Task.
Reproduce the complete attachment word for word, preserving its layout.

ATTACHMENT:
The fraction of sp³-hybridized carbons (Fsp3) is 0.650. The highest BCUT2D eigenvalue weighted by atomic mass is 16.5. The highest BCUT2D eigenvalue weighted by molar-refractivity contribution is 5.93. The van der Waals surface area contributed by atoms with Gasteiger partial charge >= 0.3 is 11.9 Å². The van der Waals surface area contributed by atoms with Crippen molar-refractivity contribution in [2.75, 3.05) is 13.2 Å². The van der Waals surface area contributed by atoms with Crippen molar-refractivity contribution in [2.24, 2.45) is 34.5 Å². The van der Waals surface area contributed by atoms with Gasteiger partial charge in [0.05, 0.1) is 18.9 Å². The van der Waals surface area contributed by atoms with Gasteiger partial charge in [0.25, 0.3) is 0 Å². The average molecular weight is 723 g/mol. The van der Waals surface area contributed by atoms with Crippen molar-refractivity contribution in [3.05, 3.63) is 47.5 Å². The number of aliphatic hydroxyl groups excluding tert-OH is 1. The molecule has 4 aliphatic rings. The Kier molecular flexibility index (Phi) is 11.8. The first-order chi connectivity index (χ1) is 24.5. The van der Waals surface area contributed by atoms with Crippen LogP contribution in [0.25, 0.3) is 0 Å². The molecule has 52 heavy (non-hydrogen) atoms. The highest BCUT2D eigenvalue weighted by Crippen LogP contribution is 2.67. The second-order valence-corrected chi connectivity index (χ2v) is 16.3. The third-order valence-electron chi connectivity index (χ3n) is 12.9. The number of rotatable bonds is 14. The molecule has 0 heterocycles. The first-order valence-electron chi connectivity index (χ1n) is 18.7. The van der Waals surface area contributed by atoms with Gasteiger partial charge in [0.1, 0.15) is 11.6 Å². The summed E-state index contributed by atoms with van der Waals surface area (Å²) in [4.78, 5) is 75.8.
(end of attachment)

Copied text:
The fraction of sp³-hybridized carbons (Fsp3) is 0.650. The highest BCUT2D eigenvalue weighted by atomic mass is 16.5. The highest BCUT2D eigenvalue weighted by molar-refractivity contribution is 5.93. The van der Waals surface area contributed by atoms with Gasteiger partial charge >= 0.3 is 11.9 Å². The van der Waals surface area contributed by atoms with Crippen molar-refractivity contribution in [2.75, 3.05) is 13.2 Å². The van der Waals surface area contributed by atoms with Crippen molar-refractivity contribution in [2.24, 2.45) is 34.5 Å². The van der Waals surface area contributed by atoms with Gasteiger partial charge in [0.05, 0.1) is 18.9 Å². The van der Waals surface area contributed by atoms with Gasteiger partial charge in [0.25, 0.3) is 0 Å². The average molecular weight is 723 g/mol. The van der Waals surface area contributed by atoms with Crippen molar-refractivity contribution in [3.05, 3.63) is 47.5 Å². The number of aliphatic hydroxyl groups excluding tert-OH is 1. The molecule has 4 aliphatic rings. The Kier molecular flexibility index (Phi) is 11.8. The first-order chi connectivity index (χ1) is 24.5. The van der Waals surface area contributed by atoms with Crippen LogP contribution in [0.25, 0.3) is 0 Å². The molecule has 52 heavy (non-hydrogen) atoms. The highest BCUT2D eigenvalue weighted by Crippen LogP contribution is 2.67. The second-order valence-corrected chi connectivity index (χ2v) is 16.3. The third-order valence-electron chi connectivity index (χ3n) is 12.9. The number of rotatable bonds is 14. The molecule has 0 heterocycles. The first-order valence-electron chi connectivity index (χ1n) is 18.7. The van der Waals surface area contributed by atoms with Gasteiger partial charge in [0.1, 0.15) is 11.6 Å². The summed E-state index contributed by atoms with van der Waals surface area (Å²) in [4.78, 5) is 75.8.